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district. If the application for the mandamus itself was made in the proper district, I can see no objection to a judge or special term in any part of the state making an order to show cause for the purposes in question, provided it is made returnable at a special term held in the district embracing the county wherein the issue of fact joined upon the alternative writ or mandamus would be triable. While, as before stated, the order to show cause herein is not in very good form, and contains some of the phraseology and directions of a mandamus, yet it is not a mandamus, but an order to show cause why one should not be granted; and the practice followed by the relator in this case, I think, is substantially correct.

The other objection raised is as to the judgment that the relator seeks to have the defendant audit and allow. The judgment purports to be a judgment of the Fulton county court of sessions, and the claim is that the court of sessions is a criminal court, and has

jurisdiction to render a civil judgment. I think this objection is without force. Chapter 2, & 39, Code Crim. Proc., defines the jurisdiction of courts of sessions. Subdivision 3 of such section provides that they shall have jurisdiction "to hear and determine appeals from orders of justices of the peace under the provisions of law respecting the support of bastards." Section 861 of the Code of Criminal Procedure provides that a person who feels himself aggrieved by an order of the magistrates in bastardy proceedings may appeal to the court of sessions of the county. Section 873 of the same Code directs that the costs must be awarded in favor of the party in whose favor the appeal is determined. That section also directs the manner in which such costs are to be paid when awarded against the overseer of the poor of a town not liable for the support of its own poor.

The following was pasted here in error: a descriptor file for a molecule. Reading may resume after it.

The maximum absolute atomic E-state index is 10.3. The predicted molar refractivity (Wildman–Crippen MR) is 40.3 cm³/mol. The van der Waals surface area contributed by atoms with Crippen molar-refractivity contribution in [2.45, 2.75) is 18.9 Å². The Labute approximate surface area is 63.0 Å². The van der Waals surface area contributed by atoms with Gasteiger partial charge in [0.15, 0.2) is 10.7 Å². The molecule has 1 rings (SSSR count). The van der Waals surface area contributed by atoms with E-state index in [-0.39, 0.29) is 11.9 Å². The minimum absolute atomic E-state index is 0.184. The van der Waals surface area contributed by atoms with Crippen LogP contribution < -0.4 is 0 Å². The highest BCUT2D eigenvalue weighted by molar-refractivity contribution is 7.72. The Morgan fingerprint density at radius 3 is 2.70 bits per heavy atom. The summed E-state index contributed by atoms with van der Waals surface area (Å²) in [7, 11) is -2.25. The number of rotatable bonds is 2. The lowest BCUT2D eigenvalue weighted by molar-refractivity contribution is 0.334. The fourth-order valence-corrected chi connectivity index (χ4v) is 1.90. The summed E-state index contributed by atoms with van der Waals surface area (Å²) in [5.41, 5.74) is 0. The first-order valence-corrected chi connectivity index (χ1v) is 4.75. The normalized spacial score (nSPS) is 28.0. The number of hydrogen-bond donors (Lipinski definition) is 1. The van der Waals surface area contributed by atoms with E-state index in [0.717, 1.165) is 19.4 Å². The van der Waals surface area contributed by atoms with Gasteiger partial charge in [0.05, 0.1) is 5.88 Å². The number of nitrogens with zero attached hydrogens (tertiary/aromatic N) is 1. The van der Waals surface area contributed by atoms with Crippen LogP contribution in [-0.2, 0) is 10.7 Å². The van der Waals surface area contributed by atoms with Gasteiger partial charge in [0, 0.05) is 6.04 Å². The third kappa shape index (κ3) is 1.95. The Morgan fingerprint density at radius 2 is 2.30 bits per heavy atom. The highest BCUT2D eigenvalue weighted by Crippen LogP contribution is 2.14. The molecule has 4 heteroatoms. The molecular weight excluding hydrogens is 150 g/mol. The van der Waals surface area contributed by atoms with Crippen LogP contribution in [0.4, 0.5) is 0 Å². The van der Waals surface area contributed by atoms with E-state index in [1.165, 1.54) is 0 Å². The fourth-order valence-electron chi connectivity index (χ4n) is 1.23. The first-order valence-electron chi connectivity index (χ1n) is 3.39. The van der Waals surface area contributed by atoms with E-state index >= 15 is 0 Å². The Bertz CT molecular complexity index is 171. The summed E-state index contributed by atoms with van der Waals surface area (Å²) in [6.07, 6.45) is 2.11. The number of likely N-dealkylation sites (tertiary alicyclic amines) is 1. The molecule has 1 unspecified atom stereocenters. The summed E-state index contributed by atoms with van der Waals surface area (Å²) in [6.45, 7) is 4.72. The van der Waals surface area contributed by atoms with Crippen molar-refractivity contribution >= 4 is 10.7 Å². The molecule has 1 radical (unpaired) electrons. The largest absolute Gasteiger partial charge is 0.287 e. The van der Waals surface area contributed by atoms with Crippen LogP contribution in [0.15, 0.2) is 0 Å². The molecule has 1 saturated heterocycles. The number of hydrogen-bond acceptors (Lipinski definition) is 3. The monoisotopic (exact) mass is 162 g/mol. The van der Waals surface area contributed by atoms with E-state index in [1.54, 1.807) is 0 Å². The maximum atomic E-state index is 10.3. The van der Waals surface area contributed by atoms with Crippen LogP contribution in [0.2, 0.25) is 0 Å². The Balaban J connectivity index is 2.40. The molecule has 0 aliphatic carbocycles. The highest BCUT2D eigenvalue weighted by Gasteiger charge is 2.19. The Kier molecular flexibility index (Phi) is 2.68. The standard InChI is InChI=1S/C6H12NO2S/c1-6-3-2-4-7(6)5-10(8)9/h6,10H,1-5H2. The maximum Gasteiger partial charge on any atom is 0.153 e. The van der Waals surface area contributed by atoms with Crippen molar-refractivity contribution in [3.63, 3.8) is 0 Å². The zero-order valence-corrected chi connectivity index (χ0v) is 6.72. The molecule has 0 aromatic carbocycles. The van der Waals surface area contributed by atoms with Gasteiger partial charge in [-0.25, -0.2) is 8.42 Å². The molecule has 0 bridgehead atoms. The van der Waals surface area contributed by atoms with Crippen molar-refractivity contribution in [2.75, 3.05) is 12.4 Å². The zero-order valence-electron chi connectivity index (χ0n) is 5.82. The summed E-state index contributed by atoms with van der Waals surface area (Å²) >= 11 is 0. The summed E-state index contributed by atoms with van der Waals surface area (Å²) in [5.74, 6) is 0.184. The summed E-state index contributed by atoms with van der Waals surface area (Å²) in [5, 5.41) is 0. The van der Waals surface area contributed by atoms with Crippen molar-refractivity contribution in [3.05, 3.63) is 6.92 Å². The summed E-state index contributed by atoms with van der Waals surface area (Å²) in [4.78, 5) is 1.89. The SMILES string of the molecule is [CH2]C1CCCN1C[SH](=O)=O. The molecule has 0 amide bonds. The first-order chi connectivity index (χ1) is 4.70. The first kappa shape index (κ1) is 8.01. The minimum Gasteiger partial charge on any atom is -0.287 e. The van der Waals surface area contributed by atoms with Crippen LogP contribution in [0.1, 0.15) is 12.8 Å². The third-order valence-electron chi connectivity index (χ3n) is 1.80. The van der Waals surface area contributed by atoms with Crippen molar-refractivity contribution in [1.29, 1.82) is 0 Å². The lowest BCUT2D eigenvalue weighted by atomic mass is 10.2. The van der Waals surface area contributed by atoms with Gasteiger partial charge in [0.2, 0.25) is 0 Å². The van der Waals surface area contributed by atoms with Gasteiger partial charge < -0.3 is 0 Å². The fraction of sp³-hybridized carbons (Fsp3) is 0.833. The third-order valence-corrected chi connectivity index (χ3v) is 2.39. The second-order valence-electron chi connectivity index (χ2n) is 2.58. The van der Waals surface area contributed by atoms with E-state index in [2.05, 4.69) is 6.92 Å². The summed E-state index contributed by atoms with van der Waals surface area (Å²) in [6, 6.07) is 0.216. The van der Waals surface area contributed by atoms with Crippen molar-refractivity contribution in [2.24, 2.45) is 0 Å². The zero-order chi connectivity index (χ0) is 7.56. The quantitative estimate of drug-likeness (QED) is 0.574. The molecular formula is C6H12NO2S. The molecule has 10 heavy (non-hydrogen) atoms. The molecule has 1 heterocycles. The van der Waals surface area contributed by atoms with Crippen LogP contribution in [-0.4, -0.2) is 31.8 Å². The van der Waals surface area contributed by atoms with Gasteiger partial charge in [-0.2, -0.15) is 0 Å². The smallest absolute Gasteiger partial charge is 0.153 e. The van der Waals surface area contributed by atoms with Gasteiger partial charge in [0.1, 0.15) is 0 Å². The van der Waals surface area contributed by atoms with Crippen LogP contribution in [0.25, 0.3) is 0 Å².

Section 874 of the same Code provides that in other cases the payment of the costs may be enforced by the court as in civil actions. It will thus be seen that courts of sessions have power to award costs, and to enforce their payment, as in civil actions. Section 3, c. 155, Laws 1886, provides that the towns in the county of Fulton shall be liable for the support of their own poor, so that we have here a case where the pay. ment of costs is to be enforced by the court as in a civil action. 2 Rev. St. p. 474, SS 102, 103,1 (Birdseye's St. p. 26, $$ 82, 83,) provides for the payment by boards of supervisors of judgments for any debts, damages, or costs obtained against any town and supervisor or the overseers of the poor thereof. It seems to me, therefore, that a court of sessions having jurisdiction to award costs and to enforce their payment as in a civil action, and a judgment for costs having been rendered by the court against the town of Johnstown, and it being made the duty of the board of supervisors to provide for the payment of judgments against the town, and the defendant having failed and neglected to make provision for the payment of the judgment in this case, the relator is entitled to the relief asked for. The order of the special term denying the appli

14 Rev. St. (8th Ed.) p. 2685.

cation for a mandamus should be reversed, with costs of the motion at special term, together with the costs of this appeal, with printing and other disbursements. All concur.

(70 Hun, 449.)
SODERMAN V. TROY STEEL & IRON CO.

(Supreme Court, General Term, Third Department. July 8, 1893.) 1. APPEAL-REVIEW-EVIDENCE.

In an action for injuries from a defective dump car on which plaintiff was employed in transporting material, the evidence being conflicting as to whether the car was defective, or whether it was left in an unsafe condi

tion by fellow servants, a finding for plaintiff will not be disturbed. 2. PERSONAL INJURIES-DAMAGES.

One thousand dollars for injuries to a laborer 56 years old, in good health, is not excessive damages for a permanent injury rendering him practically unable to perform manual labor. Appeal from circuit court, Rensselaer county.

Action by Peter Soderman against the Troy Steel & Iron Company for personal injuries. Judgment in favor of plaintiff entered on a verdict for $1,000. Defendant appeals. Affirmed.